Purpose: Increasingly, patient information is stored in electronic medical records, which could be reused for research. Often these records comprise unstructured narrative data, which are cumbersome to analyze. The authors investigated whether text mining can make these data suitable for epidemiological studies and compared a concept recognition approach and a range of machine learning techniques that require a manually annotated training set. The authors show how this training set can be created with minimal effort by using a broad database query.
Methods: The approaches were tested on two data sets: a publicly available set of English radiology reports for which International Classification of Diseases, Ninth Revision, Clinical Modification code needed to be assigned and a set of Dutch GP records that needed to be classified as either liver disorder cases or noncases. Performance was tested against a manually created gold standard.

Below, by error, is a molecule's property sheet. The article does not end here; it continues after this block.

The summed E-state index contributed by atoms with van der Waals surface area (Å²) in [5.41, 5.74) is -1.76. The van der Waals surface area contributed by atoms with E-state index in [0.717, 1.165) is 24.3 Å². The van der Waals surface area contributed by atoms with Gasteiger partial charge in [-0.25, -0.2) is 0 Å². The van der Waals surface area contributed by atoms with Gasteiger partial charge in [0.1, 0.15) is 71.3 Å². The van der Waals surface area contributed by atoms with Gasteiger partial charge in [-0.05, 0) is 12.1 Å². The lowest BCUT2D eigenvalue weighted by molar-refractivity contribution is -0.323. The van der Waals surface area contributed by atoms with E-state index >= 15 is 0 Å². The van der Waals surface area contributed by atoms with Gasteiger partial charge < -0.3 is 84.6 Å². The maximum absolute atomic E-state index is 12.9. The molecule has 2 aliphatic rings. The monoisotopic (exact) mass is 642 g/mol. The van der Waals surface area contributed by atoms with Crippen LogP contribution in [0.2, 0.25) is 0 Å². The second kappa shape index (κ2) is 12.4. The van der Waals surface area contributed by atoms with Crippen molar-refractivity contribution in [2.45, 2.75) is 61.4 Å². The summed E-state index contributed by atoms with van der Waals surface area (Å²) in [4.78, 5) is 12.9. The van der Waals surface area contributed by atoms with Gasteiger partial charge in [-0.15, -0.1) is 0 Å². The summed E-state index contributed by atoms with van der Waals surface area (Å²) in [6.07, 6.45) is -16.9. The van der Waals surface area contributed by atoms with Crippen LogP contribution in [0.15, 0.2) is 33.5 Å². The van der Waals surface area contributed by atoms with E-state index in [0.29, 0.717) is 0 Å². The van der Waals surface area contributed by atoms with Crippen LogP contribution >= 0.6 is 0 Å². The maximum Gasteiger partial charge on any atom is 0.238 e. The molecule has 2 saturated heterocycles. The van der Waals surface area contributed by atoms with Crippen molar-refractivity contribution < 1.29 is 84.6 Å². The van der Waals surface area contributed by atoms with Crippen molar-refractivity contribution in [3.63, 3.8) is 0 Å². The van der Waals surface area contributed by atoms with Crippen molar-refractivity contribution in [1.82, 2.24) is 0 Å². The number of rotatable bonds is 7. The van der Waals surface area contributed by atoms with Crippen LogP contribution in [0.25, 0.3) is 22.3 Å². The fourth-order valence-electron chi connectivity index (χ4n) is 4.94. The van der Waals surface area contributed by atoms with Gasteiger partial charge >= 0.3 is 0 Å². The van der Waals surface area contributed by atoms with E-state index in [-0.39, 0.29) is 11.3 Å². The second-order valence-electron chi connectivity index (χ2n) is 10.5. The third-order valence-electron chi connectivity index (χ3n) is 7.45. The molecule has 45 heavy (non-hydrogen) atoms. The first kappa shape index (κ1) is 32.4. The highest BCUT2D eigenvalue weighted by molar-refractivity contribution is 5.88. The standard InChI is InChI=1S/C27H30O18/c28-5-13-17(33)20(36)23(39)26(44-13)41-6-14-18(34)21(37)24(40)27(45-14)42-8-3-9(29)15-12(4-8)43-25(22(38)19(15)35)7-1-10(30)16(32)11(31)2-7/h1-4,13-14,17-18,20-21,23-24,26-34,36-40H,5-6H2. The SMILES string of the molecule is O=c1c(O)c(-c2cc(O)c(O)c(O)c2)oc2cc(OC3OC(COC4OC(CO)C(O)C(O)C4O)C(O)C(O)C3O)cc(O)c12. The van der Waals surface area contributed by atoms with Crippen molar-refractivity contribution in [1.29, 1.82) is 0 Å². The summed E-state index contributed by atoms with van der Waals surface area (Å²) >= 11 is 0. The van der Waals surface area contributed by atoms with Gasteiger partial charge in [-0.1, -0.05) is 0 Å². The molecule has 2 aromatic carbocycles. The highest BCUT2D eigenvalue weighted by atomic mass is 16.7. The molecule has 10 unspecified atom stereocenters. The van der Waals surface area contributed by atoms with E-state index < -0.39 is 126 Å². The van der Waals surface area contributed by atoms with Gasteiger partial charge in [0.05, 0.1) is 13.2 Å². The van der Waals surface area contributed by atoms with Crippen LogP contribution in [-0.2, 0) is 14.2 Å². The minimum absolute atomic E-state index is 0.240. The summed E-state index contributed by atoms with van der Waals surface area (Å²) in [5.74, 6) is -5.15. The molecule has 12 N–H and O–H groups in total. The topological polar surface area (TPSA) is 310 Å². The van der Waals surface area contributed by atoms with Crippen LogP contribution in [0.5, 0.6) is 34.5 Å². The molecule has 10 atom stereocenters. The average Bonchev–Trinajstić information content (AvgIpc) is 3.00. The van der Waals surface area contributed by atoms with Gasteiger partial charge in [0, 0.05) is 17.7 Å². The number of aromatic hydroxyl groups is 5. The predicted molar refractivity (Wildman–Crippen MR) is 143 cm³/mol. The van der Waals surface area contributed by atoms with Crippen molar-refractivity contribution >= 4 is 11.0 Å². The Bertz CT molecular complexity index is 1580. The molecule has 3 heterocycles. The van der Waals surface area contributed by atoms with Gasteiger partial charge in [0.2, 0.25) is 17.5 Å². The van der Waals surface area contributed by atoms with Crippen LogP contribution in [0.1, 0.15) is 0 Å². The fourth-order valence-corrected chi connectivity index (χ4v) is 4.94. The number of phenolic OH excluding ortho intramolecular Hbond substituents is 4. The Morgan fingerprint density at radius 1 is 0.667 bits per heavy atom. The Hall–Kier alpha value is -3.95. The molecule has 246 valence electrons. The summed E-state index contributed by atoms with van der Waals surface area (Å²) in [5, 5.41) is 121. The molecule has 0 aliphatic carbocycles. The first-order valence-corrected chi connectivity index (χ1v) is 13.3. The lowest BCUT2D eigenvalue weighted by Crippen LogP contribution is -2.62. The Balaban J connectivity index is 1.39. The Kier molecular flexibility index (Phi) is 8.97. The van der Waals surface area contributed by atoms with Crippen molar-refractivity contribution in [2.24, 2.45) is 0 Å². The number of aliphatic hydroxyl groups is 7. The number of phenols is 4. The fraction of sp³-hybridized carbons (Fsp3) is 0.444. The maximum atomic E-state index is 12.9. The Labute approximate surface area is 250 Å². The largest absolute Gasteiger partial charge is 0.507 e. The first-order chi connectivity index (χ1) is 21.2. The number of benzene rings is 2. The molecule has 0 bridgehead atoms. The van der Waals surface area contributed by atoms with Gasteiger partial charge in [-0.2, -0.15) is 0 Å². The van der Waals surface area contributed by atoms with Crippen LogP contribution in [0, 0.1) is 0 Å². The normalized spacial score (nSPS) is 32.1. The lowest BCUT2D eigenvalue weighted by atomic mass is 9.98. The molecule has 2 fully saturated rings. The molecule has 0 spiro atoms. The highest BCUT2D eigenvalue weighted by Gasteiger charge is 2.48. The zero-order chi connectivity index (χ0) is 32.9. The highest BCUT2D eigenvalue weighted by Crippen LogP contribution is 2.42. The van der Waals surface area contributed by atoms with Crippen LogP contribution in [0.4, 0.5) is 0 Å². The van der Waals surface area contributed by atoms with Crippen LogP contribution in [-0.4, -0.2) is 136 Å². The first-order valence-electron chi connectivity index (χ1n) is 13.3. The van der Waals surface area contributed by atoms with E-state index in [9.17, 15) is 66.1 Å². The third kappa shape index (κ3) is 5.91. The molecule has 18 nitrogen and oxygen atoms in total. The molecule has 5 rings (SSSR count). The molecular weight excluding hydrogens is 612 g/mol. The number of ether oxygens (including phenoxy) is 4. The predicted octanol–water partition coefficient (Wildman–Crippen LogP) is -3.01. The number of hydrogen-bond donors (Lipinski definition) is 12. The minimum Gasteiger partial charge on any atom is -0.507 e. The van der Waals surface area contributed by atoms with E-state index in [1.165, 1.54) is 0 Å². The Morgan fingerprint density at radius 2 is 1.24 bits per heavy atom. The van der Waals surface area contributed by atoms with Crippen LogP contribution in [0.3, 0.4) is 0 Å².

Results: The best overall performance was achieved by a combination of a manually created filter for removing negations and speculations and rule learning algorithms such as RIPPER, with high scores on both the radiology reports (positive predictive value = 0.88, sensitivity = 0.85, specificity = 1.00) and the GP records (positive predictive value = 0.89, sensitivity =0.91, specificity =0.76).
Conclusions: Although a training set still needs to be created manually, text mining can help reduce the amount of manual work needed to incorporate narrative data in an epidemiological study and will make the data extraction more reproducible. An advantage of machine learning is that it is able to pick up specific language use, such as abbreviations and synonyms used by physicians.
Copyright © 2012 John Wiley & Sons, Ltd.